As a reference point, the difference between warm temperatures like today and the last ice age 18,000 years ago is the difference between just having thousands of lakes in Minnesota, rather than having a thousands-of-feet-thick ice sheet in view of the Twin Cities!
Who are you working with to accomplish your research goals?
We get to work with the most fantastic people as part of COLDEX. We are a center with experts including students, staff, and faculty across 15 U.S. institutions. When we deploy to Antarctica, we get to work with experts at the National Science Foundation, and those in Antarctic logistics at the Antarctic Support Contract which essentially keeps the United States Antarctic Program humming along. These are people from all backgrounds — drivers and mechanics operating heavy equipment, carpenters building science camps, folks administering facilities to keep us safe at the large McMurdo Station, which is home to 1000 or more people during the Antarctic summer. We get to fly with Canadian bush pilots — Kenn Borek Air — and extremely capable U.S. Air Force aviators. It’s fantastic.
On the research side, our shallow ice coring team, led by Princeton University postdoctoral researcher Sarah Shackleton (yes, she’s related to Sir Ernest Henry Shackleton of Antarctic exploration fame), will drill 100 to 200 meters deep at a special site called Allan Hills where >2 million-year-old-ice has been squeezed up near the surface by ice flow. This work has already given us snapshots of what to expect for greenhouse gas levels back 2.7 million years ago. Also at that site, a team led by University of Washington will drive snowmobiles to a nearby location that may provide more old ice and that could allow us to drill 1000 meters deep to recover a 1 million-year-old ice core in coming years. Finally, operating out of South Pole Station at the geographic South Pole, a team led by University of Texas, University of Kansas, and Scripps Institution of Oceanography researchers will fly a grid the size of Washington state, using radar, magnetic, and gravity instruments to see into and to the bottom of the two-mile thick pile of ice that is East Antarctica — trying to find the "needle in the haystack," a goldilocks site where a continuous record of snow and ice from today back 1.5 million years is likely preserved!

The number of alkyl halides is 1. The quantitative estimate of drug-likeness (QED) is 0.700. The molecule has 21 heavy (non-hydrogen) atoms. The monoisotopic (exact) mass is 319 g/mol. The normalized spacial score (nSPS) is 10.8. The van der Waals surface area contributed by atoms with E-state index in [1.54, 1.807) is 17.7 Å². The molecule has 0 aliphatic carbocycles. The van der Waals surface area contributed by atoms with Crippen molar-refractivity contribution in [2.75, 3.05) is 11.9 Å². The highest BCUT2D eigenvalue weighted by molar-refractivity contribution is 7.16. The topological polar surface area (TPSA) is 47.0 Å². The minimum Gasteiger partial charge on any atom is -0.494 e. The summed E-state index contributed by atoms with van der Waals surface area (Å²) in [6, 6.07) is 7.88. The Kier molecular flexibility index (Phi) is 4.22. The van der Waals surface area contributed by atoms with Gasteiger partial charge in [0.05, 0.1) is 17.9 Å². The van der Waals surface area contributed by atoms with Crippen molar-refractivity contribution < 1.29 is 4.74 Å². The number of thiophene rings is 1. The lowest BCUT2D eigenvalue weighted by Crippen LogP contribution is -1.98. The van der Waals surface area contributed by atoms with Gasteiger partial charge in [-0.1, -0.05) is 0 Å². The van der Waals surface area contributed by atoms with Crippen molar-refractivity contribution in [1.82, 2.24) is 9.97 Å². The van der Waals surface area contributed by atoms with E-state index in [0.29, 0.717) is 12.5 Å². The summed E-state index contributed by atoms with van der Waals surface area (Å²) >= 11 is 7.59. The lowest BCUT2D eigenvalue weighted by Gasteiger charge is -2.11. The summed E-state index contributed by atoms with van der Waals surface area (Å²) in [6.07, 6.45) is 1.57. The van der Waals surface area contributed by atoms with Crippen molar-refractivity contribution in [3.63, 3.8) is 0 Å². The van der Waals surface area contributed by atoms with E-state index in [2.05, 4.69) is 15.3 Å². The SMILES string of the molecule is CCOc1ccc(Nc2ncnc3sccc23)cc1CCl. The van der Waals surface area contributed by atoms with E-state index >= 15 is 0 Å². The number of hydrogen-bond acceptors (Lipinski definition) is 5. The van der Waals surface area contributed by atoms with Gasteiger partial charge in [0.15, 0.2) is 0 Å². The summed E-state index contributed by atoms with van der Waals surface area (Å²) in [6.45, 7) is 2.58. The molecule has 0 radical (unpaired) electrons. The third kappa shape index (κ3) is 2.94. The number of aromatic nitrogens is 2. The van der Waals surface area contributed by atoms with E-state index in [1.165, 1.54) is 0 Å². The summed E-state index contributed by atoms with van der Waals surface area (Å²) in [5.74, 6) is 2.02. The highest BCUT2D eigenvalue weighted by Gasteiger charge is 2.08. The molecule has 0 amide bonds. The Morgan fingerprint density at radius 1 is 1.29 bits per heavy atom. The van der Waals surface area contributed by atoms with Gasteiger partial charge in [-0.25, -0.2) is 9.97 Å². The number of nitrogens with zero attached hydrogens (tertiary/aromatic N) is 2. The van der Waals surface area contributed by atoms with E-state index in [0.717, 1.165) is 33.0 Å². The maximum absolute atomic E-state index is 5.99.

How do you and your team tackle field work in an environment that’s known for its ultra cold weather?
The emphasis here is on team! Once our project teams start assembling in New Zealand in early November, they begin to bond as teams, talking openly about expectations and past challenges in hopes of being prepared to tackle the inevitable logistical, environmental, and interpersonal challenges associated with Antarctic fieldwork. We get cozy, extreme-cold weather (ECW) — Antarctica is a land of acronyms — gear loaned out to us, puffy “Big Red” down jackets and Carhartt insulated overalls. The gear is important, but it takes really forming a tight team that leverages everyone’s experience and personal backgrounds to meet science goals in the stressful environment of Antarctica.